Future Supercapacitors Could Be Made from Discarded Cigarette Butts

/ 8 years ago


Cigarettes are often burned down to their filters by smokers looking to enjoy every last bit of their expensive tobacco. But then those butts are just tossed away, contributing what’s often estimated as being as many as 5.6 trillion used cigarettes to our trash heaps every year.

A group of researchers from Korea decided to keep the burning process alive by applying heat to the filters themselves. This creates a material that improves supercapacitors, devices that hold electrical charges and are capable of releasing those charges in instantaneous bursts like the flash on a camera.

Supercapacitors are currently found in computers, but as they get better and smaller, the possibility exists that they will find their way into all our electronics. And yes, that means that one day, your smartphone could have recycled butts in it.

Prpfessor Jongheop Yi and his team from Seoul National University collected cigarette butts from a variety of brands. They then used a process known as pyrolysis, a form of combustion that takes place in an oxygen free environment, to heat the butts to a very high level. The cellulose in the filters are turned into carbon-based material that was better at storing energy than the types of carbon, graphene and carbon nanotubes currently used in supercapacitors.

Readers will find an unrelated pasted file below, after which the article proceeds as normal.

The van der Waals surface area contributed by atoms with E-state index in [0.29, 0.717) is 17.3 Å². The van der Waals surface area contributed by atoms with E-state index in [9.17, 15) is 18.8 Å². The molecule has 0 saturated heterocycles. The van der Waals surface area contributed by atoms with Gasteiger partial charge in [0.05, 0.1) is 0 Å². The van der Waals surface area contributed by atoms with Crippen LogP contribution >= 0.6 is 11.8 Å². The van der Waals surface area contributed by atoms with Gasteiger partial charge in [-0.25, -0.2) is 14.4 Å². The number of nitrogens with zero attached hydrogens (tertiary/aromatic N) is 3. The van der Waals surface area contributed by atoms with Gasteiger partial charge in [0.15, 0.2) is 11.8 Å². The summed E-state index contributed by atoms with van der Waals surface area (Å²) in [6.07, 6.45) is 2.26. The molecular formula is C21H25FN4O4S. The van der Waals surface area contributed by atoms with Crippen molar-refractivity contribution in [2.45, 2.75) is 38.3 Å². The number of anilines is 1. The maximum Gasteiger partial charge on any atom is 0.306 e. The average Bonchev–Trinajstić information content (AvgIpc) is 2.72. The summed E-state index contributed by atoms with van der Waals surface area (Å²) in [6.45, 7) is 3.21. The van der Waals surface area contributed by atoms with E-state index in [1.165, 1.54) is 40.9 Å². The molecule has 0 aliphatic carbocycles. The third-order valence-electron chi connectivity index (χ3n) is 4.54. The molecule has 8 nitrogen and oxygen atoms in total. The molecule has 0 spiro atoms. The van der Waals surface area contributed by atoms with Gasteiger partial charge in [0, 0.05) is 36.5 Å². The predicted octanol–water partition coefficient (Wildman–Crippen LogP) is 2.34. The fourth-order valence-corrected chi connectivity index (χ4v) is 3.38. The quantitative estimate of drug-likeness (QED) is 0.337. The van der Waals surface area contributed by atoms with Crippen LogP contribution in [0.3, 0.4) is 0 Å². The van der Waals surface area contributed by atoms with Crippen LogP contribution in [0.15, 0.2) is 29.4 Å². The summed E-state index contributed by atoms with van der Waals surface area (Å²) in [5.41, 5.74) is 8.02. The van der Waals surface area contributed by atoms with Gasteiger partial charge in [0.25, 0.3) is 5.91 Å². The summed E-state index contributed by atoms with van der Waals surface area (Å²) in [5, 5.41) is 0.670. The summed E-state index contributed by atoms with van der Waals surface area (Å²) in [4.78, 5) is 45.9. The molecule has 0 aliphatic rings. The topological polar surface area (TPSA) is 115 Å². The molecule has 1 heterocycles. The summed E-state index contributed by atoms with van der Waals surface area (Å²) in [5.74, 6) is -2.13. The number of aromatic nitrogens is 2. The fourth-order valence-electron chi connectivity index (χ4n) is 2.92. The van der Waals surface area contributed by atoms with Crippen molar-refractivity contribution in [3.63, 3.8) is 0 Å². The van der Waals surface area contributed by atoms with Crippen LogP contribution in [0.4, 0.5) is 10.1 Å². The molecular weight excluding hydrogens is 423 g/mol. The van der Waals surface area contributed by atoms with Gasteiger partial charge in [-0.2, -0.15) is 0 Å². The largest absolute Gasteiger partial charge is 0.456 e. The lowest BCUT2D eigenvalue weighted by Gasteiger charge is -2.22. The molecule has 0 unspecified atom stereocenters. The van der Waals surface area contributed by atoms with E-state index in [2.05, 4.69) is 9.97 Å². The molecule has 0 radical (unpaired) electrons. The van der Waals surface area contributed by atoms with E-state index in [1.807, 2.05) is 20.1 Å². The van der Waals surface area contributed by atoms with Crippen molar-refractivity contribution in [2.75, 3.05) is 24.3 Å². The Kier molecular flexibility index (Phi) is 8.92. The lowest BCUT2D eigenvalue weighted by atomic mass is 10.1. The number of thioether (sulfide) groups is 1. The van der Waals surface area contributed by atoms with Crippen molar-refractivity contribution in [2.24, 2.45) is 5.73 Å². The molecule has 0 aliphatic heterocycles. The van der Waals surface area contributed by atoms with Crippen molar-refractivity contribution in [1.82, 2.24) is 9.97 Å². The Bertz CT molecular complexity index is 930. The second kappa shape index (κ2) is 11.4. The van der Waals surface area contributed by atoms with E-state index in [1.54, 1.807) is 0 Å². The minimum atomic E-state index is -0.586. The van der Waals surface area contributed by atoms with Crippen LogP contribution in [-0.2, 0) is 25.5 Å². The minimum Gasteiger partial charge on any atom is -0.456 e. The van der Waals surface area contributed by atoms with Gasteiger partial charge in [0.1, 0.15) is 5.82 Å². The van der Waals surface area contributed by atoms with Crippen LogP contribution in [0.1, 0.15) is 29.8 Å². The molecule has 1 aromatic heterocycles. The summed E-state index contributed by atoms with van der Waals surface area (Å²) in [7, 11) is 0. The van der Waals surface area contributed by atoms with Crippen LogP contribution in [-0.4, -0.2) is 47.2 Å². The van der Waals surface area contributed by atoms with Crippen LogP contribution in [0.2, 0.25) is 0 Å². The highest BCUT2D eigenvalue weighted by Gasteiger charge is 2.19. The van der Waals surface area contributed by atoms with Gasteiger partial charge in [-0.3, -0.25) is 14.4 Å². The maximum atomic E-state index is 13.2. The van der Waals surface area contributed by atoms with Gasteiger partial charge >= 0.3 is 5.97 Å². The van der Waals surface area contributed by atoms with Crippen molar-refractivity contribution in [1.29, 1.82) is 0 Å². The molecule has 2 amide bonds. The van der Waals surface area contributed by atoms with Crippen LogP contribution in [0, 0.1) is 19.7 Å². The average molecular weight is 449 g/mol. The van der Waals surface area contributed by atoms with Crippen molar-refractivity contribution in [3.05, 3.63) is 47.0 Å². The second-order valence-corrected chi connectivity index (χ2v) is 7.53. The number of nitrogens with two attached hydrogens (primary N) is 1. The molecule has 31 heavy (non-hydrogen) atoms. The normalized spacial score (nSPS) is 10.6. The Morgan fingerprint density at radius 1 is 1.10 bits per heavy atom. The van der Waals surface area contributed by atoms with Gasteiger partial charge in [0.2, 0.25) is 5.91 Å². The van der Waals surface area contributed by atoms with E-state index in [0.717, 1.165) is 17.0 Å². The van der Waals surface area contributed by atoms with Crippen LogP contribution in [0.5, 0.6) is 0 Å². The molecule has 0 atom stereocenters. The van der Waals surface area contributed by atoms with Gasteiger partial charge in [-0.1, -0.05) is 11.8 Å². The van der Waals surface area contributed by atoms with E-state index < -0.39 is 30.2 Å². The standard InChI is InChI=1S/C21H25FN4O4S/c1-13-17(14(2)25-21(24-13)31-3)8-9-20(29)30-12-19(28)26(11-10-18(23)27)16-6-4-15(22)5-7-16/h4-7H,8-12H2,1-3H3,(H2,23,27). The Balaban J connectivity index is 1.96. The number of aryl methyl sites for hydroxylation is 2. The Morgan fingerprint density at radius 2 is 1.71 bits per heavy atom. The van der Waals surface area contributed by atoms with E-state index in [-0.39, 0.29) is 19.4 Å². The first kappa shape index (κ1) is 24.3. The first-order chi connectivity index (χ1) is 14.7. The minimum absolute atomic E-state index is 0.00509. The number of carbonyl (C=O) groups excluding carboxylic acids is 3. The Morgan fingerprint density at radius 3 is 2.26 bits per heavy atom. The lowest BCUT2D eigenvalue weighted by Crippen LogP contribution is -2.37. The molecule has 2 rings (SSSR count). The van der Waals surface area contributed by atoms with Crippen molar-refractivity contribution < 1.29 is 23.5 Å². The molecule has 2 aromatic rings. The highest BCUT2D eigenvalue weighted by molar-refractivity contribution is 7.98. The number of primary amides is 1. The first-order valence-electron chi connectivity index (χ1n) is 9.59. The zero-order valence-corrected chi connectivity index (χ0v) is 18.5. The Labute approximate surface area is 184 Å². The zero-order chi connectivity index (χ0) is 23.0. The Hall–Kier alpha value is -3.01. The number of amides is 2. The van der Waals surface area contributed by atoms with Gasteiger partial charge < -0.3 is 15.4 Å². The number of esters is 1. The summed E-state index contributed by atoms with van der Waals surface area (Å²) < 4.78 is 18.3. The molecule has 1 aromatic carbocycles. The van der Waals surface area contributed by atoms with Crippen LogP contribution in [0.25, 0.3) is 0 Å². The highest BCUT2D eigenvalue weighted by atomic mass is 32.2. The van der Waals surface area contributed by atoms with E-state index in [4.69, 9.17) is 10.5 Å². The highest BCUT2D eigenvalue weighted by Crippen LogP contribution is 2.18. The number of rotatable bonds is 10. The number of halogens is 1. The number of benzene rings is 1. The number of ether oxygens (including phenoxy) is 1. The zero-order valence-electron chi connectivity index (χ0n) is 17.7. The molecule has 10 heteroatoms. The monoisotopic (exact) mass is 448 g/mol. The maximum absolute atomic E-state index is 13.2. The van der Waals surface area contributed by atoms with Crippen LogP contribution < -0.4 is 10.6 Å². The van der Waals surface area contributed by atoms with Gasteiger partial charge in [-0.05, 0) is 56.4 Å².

“A combination of different pore sizes ensures that the material has high power densities, which is an essential property in a supercapacitor for the fast charging and discharging,” said Yi, co-author of the study just published in the journal Nanotechnology.

The secret to the success of the new material, which is known as nitrogen doped (N-doped) meso-/microporous hybrid carbon material (NCF), is that it has on its surface large and small pores, both of which are critical to the functioning of the electrodes in a supercapacitor. The large pores allow ions to move between the plates that comprise the supercapacitor, while the smaller ones increase the material’s surface area. This in return increases the material’s capacitance, or its ability to store a charge.

“Numerous countries are developing strict regulations to avoid the trillions of toxic and nonbiodegradable used cigarette filters that are disposed of into the environment each year,” Yi said. “Our method is just one way of achieving this.”

While the cellulose acetate in cigarette butts makes for good source material for supercapacitors, the butts themselves make for a particularly lousy form of litter, as they can take up to 12 years to decompose, can leach harmful chemicals into the environment, and can even end up in the digestive tracks of marine and land-based mammals. So Yi’s research could really solve two problems at once, making better electronics and reusing a material that accounts for one-third of the roadside litter.

Thank you R&Dmag for providing us with this information.

Images courtesy of Treehugger.

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